Previous Halal Digests
Cabbage Rolls (Stuffed Cabbage)

MARCH 2001
ISSN 1533-3361
In This Issue
Challenging Nature Food News Upcoming Events Eid Greeting Recipe Of The Month

Alhamdulillah was-salatu was-salaamu 'ala rasoolillah. All thanks and praise is to ALLAH, Subhanahu wa ta'ala, and we ask that HIS blessings and peace be upon HIS Messenger, Muhammad, salla ALLAHu alaihi wa sallam.
When we speak of nature, we should recognize we are speaking about the Creator, ALLAH, Subhanahu wa ta'ala. It is ALLAH, Subhanahu wa ta'ala, who has created the world and everything within it, it is HE who directs the winds and tides, and it is HE who brings the rain or withholds it. So as we speak of nature, we are really speaking of ALLAH, Subhanahu wa ta'ala. We should be careful what we say and we should be careful not to abuse nature.

Just as ALLAH, Subhanahu wa ta'ala, has created all things, HE has prepared a natural way for HIS creatures to follow. Man, the highest level of HIS creation, has sometimes felt above such constraints and has pursued his own whims and desires. This has resulted in some advances and some declines in the quality of life and prosperity. In a recent column in the Arab News, titled A Catastrophe, Abdullah Bajubeer, addressed one of these instances. In his column, Bajubeer states that, as a young student he learned there were two groups of mammals, carnivores and herbivores. The carnivores were meat eaters. Lions are an example of a carnivore. The herbivores were plant eaters. Cows, sheep and goats are examples of herbivores.

When the natural state is altered, changes occur which are not always for the best. As Bajubeer continues, man, lusting with greed, decided that mixing animal protein with cattle feed would speed up the development of the cattle and result in quicker maturity and greater weight gain. This was more profitable than waiting for the normal growth cycle. In addition, it eliminated some of the waste produced by the meat industry.

As we now know, the result of this is BSE, Bovine Spongiform Encephalopathy, or Mad Cow Disease. This can be passed on to humans consuming the meat of affected cows and is called CJD, Creutzfeldt-Jacob Disease.

A recent article by Clare Pedrick discussed some of the factors about this disease. In humans, the disease "eats away at the victims' brain, causing dementia, loss of limb control and finally death".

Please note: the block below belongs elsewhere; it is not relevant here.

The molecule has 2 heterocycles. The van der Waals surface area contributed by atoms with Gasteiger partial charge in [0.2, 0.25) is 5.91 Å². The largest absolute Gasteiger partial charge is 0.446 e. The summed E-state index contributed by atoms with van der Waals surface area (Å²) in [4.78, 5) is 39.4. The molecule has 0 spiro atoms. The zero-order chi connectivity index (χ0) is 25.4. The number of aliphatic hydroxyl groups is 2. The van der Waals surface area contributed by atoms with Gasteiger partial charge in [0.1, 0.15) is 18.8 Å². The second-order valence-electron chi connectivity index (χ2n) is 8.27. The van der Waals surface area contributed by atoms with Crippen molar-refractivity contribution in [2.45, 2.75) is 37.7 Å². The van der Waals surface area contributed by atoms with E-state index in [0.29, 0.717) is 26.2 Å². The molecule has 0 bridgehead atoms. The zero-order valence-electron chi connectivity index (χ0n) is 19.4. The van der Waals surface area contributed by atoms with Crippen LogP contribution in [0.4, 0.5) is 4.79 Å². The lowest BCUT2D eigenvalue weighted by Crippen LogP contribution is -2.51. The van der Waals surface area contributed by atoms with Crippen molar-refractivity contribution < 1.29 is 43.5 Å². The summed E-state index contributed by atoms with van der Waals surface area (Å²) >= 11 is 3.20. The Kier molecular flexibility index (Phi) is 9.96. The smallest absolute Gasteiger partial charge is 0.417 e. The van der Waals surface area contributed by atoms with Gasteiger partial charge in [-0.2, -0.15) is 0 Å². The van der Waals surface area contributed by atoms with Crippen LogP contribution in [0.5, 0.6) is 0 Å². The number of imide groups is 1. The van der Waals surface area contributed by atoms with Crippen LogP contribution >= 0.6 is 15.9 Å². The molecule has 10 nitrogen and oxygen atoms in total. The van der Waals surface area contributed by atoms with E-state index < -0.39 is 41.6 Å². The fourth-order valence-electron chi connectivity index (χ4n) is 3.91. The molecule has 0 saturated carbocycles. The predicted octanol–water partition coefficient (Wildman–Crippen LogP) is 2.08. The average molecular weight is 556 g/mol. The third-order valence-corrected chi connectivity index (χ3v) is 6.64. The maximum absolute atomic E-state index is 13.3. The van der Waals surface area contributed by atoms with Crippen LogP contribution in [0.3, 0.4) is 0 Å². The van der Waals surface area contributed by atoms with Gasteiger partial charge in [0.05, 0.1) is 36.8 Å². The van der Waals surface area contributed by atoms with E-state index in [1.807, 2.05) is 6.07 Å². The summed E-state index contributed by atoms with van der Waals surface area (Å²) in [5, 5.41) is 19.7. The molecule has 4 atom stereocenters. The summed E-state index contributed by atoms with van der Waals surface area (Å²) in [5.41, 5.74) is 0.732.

BSE was first discovered in Britain in 1986. Since that time, over 180,000 affected cattle have been discovered and over 90 people have died of the disease. BSE has since been discovered in most of the other nations of the European Union (EU).

The threat of BSE comes not only from infected cattle, but also from contaminated meat and bone meal (MBM), used as feed. The problem is not limited to the herds in the EU. Countries that have imported cattle or feed from the EU are also at risk. In fact, Britain continued to export feed after it was banned in the UK and some importing countries re-exported the feed to others. The article suggests that very few countries are safe from the problem, with the developing countries at greater risk because they do not have the systems and facilities to detect and deal with the problem. The UN Food and Agricultural Organization (FAO) suggests that MBM should be banned. The only exceptions it places are on MBM from Argentina, Australia and New Zealand, who have not imported MBM or cattle from the affected nations.

The threat may go beyond the beef itself, reaching ingredients such as gelatin, which is derived from the hooves and hides of cattle. As an ingredient, gelatin is found in many food products and pharmaceuticals.

Many countries have now banned imports of beef and feed from the affected nations and this is having a major impact on the economics of the affected beef industries.

Studies are underway to determine if BSE can be transmitted to humans through milk consumption.

In the US, there have yet to be any cases of BSE discovered and precautions are being taken in limiting or banning imports of beef and MBM from affected countries.

GOD has endowed man with the ability to think and reason. That is a gift, which must be used wisely and not abused for short term or personal gains. It is not always easy to remember this, especially in a fast paced society where we sometimes lose sight of our purpose. When the farmers of yesteryear raised their herds, they took care of each and every animal. They grazed their animals in the best pastures and they cared for each and every animal as they would their own children. Even at slaughter time, they slaughtered with gentleness and caring and did so with the conscious knowledge they were doing so to provide food for the community. In our day of mass production, providing food has become a business or a job, which we come to in the morning and return from in the evening, with everything in between being a blur. We need to reflect on what we do and why we are doing it, and recognize there is a higher authority WHO has established certain limits that we should not overstep.